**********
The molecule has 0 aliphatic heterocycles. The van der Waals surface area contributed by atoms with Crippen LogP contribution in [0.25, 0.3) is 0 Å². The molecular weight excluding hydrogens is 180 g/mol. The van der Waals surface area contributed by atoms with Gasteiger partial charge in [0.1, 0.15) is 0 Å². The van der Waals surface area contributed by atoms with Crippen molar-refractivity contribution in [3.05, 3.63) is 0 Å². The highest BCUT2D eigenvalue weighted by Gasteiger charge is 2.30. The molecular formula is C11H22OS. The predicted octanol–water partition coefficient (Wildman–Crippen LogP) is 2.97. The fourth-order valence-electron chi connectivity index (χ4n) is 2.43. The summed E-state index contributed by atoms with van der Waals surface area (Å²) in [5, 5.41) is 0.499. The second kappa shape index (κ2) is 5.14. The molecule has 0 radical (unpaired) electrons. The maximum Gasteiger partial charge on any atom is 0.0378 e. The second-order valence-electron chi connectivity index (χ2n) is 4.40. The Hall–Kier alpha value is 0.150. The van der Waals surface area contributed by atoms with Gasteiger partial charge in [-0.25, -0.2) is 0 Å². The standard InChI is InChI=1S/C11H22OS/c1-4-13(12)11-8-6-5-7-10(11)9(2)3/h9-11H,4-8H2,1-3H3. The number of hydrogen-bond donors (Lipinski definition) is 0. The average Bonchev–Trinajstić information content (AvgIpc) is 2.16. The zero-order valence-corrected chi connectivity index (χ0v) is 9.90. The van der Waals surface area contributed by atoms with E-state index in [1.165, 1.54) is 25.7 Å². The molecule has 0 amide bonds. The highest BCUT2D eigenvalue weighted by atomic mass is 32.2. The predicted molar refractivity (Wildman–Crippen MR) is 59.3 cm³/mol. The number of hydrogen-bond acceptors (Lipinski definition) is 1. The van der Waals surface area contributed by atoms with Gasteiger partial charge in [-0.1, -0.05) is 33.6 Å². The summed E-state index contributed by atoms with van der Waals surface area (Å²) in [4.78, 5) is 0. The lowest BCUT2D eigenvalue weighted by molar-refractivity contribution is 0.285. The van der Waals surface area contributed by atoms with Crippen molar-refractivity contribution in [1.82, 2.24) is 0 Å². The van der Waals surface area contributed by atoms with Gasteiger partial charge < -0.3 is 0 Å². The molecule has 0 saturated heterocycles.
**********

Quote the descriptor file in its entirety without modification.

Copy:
The molecule has 0 aliphatic heterocycles. The van der Waals surface area contributed by atoms with Crippen LogP contribution in [0.25, 0.3) is 0 Å². The molecular weight excluding hydrogens is 180 g/mol. The van der Waals surface area contributed by atoms with Gasteiger partial charge in [0.1, 0.15) is 0 Å². The van der Waals surface area contributed by atoms with Crippen molar-refractivity contribution in [3.05, 3.63) is 0 Å². The highest BCUT2D eigenvalue weighted by Gasteiger charge is 2.30. The molecular formula is C11H22OS. The predicted octanol–water partition coefficient (Wildman–Crippen LogP) is 2.97. The fourth-order valence-electron chi connectivity index (χ4n) is 2.43. The summed E-state index contributed by atoms with van der Waals surface area (Å²) in [5, 5.41) is 0.499. The second kappa shape index (κ2) is 5.14. The molecule has 0 radical (unpaired) electrons. The maximum Gasteiger partial charge on any atom is 0.0378 e. The second-order valence-electron chi connectivity index (χ2n) is 4.40. The Hall–Kier alpha value is 0.150. The van der Waals surface area contributed by atoms with Gasteiger partial charge in [-0.25, -0.2) is 0 Å². The standard InChI is InChI=1S/C11H22OS/c1-4-13(12)11-8-6-5-7-10(11)9(2)3/h9-11H,4-8H2,1-3H3. The number of hydrogen-bond donors (Lipinski definition) is 0. The average Bonchev–Trinajstić information content (AvgIpc) is 2.16. The zero-order valence-corrected chi connectivity index (χ0v) is 9.90. The van der Waals surface area contributed by atoms with E-state index in [1.165, 1.54) is 25.7 Å². The molecule has 0 amide bonds. The highest BCUT2D eigenvalue weighted by atomic mass is 32.2. The predicted molar refractivity (Wildman–Crippen MR) is 59.3 cm³/mol. The number of hydrogen-bond acceptors (Lipinski definition) is 1. The van der Waals surface area contributed by atoms with Gasteiger partial charge in [-0.1, -0.05) is 33.6 Å². The summed E-state index contributed by atoms with van der Waals surface area (Å²) in [4.78, 5) is 0. The lowest BCUT2D eigenvalue weighted by molar-refractivity contribution is 0.285. The van der Waals surface area contributed by atoms with Crippen molar-refractivity contribution in [1.82, 2.24) is 0 Å². The van der Waals surface area contributed by atoms with Gasteiger partial charge < -0.3 is 0 Å². The molecule has 0 saturated heterocycles.